Exercising a puppy is a delicate balance. Encouraging exercise doesn’t just help stimulate growth and keep your dog healthy, but it helps keep your dog calm and to develop good behavioural habits. Puppies are also very delicate and tire quickly, so too much exercise can be harmful. It is worth noting that puppies should not play with strange dogs until your puppy has completed his or her vaccinations and your vet gives the go-ahead. This means you will have to find safe ways to exercise your puppy in other ways. In this article, we will explain how to exercise your puppy the right way, so they expend energy and stimulate their brain at a rate suitable to their growth, and some of the most effective and enjoyable puppy exercises and games.
No discussion about puppy exercise is complete without mentioning puppy food. Diet and exercise go hand in hand: without regular exercise, dogs, like us humans, do not burn off their excess energy and become irritable and overweight, which can lead to a variety of health and behavioural problems. Conversely, a puppy that does not eat a regular, healthy diet which provides them with the nutrients they need to grow and stay strong, will be underweight, will lack energy, and will not have the things his or her body needs to develop properly.
Puppies grow at a much faster rate than adult dogs, so need different levels of key nutrients in their diet to ensure they develop to their full potential. This is why they should eat puppy food and not dog food made for adults. Equally, large dogs (i.e. puppies who will be 25 kg or more when they are fully grown) grow at a much faster rate than small or medium-sized dogs. So, again, their diet should reflect this. Puppies have smaller stomachs than their adult counterparts, so while they need to eat a lot, they should eat smaller meals, more often, throughout the day. For more information on how much to feed your puppy and how to transition from a puppy diet to a junior diet, and eventually to an adult dog food diet, see our handy puppy feeding guide.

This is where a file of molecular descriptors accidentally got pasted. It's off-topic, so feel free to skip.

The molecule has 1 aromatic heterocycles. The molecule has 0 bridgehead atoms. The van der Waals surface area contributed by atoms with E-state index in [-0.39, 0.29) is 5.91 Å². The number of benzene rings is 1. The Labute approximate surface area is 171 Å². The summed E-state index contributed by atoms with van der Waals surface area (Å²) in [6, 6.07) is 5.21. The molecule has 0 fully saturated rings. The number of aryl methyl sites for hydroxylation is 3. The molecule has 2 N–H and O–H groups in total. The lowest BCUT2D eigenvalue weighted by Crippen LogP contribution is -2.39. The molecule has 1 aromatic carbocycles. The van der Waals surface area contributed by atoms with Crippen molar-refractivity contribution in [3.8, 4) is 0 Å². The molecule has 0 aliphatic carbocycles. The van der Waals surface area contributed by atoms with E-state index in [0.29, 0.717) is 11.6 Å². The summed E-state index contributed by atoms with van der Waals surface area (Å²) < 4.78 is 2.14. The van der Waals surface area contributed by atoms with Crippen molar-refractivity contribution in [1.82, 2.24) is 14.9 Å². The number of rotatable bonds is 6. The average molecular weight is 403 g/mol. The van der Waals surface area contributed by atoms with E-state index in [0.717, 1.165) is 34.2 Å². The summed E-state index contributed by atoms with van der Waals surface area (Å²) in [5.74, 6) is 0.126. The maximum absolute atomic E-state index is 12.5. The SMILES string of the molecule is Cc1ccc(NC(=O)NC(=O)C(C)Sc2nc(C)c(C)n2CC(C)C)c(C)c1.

While there are always differences between breeds and individual puppies, including how much energy they need to spend, with the right diet, most owners can expect a puppy to want regular play. However, while they may seem at times to be boundless bundles of playful energy, puppies actually need much less exercise than adults because they are smaller and tire faster.
Because puppies grow quickly, so do their exercise requirements change regularly. Remember these important tips to ensure you don’t over-exercise your puppy:
Technically, puppies have more energy as they get older. This is due to them eating larger meals in single sittings and because their bodies and muscles (which store and expend energy) are getting bigger and stronger. However, it doesn’t always seem that way from the perspective of the owner, because puppies manifest their energy in different ways at different times. 0-3 months: Puppies are learning to explore the world around them and their own bodies, so you can expect lots of running, jumping, and play-fighting, interspersed with lots of rest. Use this natural curiosity to begin training your puppy as soon as possible to encourage good behaviours and habits. 3-6 months: This is the age when puppies tend to start going outside and socialising with other dogs. They often haven’t learnt the full extent of their limits yet, so don’t be surprised if they let their excitement of the outdoors get the better of them. You can anticipate this by training them to follow your commands from as early as possible. When your puppy is awake, you can expect them to exhibit a lot of energy for longer. But they will also sleep for longer, too. 6-12 months: Depending on your dog’s breed, they will be close to their full adult size…but don’t be fooled! He or she is still a puppy at heart. They will still have a lot of energy. Not only will you start to teach them good habits, but you can help release some of that energy through training activities.